How to Handle Security Deposits in California

Normal Wear and Tear versus Standard Deductions

 

If you asked 100 property managers what the most difficult task in managing a property is, their answer will most like be handling security deposit disputes. This is due to the vagueness of determining “normal wear and tear”.

This is such a difficult issue because there is no legislative definition for this phrase. Therefore, the individual parties involved will ultimately have varying opinions ranging from those of the tenants, owner, property manager, lawyer, and judge. The tenants will use this term, especially in court, to explain almost all damage regardless of the extent of it. More than likely it will be up to the landlord to prove damage to be outside of “normal wear and tear”.

 

The security deposit laws vary from state to state. However, generally “normal wear and tear” refers to the acceptable amount of use of a property without the lessee being financially responsible for any repairs or maintenance. There is a level of use of the rental allowed that would cause an expected and acceptable amount of wear resulting in repair or upkeep of the property.

 

Generally speaking, the law would exclude the tenant from being responsible for the costs of the normal upkeep, and defer these costs to the landlord. The problem is that neither courts nor legislatures have explicitly defined what the actual percentage of repair work is the property owners responsibility or the lessees.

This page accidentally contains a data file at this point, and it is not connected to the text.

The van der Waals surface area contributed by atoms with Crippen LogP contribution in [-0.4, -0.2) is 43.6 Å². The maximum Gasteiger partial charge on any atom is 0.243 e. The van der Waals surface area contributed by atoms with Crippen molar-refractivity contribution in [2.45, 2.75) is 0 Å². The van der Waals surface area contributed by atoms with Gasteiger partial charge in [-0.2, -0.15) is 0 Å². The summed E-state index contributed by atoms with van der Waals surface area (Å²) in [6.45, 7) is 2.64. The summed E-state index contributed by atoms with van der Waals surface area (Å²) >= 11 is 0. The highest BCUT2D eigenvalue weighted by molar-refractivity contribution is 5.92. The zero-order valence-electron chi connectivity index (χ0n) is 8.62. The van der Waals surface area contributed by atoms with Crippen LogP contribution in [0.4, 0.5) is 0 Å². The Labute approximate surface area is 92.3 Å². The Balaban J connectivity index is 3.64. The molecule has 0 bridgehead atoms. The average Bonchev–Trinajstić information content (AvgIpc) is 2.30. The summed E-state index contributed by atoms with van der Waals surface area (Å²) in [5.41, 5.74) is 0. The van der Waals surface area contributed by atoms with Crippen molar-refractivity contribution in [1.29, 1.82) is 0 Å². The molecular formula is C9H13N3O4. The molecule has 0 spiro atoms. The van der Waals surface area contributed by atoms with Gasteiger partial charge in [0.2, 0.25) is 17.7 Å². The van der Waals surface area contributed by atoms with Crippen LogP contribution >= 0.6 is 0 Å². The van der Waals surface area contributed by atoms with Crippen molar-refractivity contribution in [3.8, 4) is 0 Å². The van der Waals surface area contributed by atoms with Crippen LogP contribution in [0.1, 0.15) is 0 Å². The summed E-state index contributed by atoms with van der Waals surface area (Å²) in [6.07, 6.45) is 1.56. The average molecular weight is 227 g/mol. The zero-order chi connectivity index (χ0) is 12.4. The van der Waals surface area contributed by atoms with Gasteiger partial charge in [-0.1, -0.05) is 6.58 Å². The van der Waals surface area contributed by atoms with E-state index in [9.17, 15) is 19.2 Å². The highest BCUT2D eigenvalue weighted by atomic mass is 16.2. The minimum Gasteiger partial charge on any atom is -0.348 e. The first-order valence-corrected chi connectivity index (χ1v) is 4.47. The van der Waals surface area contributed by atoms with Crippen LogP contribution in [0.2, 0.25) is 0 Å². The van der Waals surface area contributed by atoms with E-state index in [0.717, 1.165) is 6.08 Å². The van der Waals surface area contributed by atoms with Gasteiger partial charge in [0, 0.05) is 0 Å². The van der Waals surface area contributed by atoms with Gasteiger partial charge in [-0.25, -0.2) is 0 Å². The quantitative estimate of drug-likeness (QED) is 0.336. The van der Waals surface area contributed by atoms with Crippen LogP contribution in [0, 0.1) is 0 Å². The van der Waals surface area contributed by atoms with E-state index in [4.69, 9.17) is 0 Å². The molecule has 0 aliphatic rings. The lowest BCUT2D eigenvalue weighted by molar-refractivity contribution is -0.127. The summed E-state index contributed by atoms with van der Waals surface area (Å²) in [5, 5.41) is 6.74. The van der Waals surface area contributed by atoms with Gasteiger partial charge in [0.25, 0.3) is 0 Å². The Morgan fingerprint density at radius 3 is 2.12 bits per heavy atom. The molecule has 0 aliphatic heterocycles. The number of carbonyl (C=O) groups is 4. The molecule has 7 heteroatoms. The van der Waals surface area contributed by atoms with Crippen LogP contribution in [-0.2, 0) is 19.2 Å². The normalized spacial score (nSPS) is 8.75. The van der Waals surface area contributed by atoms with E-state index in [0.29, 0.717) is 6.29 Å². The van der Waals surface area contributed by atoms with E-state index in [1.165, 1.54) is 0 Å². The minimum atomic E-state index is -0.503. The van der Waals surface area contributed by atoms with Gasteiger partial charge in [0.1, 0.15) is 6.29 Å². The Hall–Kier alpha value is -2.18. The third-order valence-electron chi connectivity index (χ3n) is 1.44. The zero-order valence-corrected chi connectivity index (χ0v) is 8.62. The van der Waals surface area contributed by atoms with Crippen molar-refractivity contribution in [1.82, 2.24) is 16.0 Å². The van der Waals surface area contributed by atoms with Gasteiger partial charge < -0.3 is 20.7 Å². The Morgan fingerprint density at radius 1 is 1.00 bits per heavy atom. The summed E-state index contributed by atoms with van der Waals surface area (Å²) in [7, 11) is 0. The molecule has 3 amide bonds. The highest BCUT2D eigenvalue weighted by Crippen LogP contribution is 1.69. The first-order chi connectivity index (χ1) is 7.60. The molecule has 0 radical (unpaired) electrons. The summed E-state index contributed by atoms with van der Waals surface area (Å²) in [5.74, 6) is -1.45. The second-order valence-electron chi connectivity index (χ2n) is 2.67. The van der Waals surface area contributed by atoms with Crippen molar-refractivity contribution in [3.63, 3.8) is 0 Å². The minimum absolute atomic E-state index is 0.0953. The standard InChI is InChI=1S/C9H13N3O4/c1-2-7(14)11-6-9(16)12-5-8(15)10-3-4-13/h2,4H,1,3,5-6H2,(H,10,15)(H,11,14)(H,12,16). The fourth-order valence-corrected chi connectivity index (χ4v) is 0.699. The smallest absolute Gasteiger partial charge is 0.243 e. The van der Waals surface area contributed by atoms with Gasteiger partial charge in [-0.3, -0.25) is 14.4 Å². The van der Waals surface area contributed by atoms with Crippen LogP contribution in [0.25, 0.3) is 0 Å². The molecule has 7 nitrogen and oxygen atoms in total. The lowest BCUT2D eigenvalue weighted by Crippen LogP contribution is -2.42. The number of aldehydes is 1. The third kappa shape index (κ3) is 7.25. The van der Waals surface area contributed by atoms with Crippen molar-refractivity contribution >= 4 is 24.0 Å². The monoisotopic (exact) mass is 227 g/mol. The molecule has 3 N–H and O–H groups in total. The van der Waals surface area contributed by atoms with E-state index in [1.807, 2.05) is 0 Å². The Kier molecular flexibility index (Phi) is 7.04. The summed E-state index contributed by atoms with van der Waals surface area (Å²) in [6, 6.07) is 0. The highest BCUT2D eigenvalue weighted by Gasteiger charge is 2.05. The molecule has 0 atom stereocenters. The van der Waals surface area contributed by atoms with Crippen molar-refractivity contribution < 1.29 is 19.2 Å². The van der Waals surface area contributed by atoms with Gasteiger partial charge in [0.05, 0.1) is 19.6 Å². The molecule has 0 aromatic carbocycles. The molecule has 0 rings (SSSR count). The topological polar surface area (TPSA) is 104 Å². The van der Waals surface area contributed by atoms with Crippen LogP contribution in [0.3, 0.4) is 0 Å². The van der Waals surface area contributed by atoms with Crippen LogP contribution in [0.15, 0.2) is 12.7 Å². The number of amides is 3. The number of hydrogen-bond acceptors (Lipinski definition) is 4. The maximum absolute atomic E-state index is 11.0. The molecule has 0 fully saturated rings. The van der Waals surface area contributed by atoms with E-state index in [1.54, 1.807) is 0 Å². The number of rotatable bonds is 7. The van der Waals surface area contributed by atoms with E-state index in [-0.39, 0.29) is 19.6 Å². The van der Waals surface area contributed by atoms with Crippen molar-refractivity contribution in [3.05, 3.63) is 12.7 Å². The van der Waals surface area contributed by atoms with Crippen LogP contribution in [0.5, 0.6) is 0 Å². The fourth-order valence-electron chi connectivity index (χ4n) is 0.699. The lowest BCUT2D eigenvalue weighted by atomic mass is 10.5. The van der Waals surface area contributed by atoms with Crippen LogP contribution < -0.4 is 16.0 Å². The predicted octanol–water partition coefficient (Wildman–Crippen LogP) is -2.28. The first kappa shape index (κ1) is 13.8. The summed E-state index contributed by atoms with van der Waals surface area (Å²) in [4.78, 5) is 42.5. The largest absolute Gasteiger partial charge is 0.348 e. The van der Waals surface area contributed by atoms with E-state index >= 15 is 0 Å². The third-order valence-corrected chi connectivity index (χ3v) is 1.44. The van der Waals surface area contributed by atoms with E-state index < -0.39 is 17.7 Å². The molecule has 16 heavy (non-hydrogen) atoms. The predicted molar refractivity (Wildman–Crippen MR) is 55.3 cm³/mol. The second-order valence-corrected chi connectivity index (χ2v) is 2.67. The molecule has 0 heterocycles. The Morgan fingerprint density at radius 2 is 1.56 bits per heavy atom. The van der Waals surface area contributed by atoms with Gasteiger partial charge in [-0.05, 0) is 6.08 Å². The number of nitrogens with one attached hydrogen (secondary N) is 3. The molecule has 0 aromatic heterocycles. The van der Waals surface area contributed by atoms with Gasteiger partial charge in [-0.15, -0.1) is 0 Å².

It is not simple to determine this particular issue in a security deposit. However, steps can certainly be taken to attempt to alleviate problems in this area.

  • The property should be in good condition before the arrival of a tenant. Documentation of the property’s condition is important. Use of pictures and having everything stated in writing is the most effective documentation. Require the lessee to sign on the condition of the property before moving in.
  • Make sure that all conditions are decided by being realistic. Understand that acceptance of things that will not withstand tenant charges upon departure is a must.
  • At the end of the lease, use consideration of the length of occupancy when figuring out the percentage for repair or maintenance of an item. Remember that 6 month occupancy and 3 year occupancy are very different in terms of “normal wear and tear”.
  • Remember to distinguish between “normal wear and tear” and damage. Damage pertaining to things like filth (dirt, bleach stains, grime), negligence (mildew, leaks, mold), and abuse (damaged floors, holes in walls, etc).
  • Use common sense when deciding whether or not to pursue court proceedings. Is it worth the fight when it comes to disputes with tenants over things like carpet cleaning for a 2 year rental?

 

As your san diego property management company, we understand that is more effective and less costly to settle tenant disputes than to be subjected to a court battle with an unstable defense based on “normal wear and tear”.

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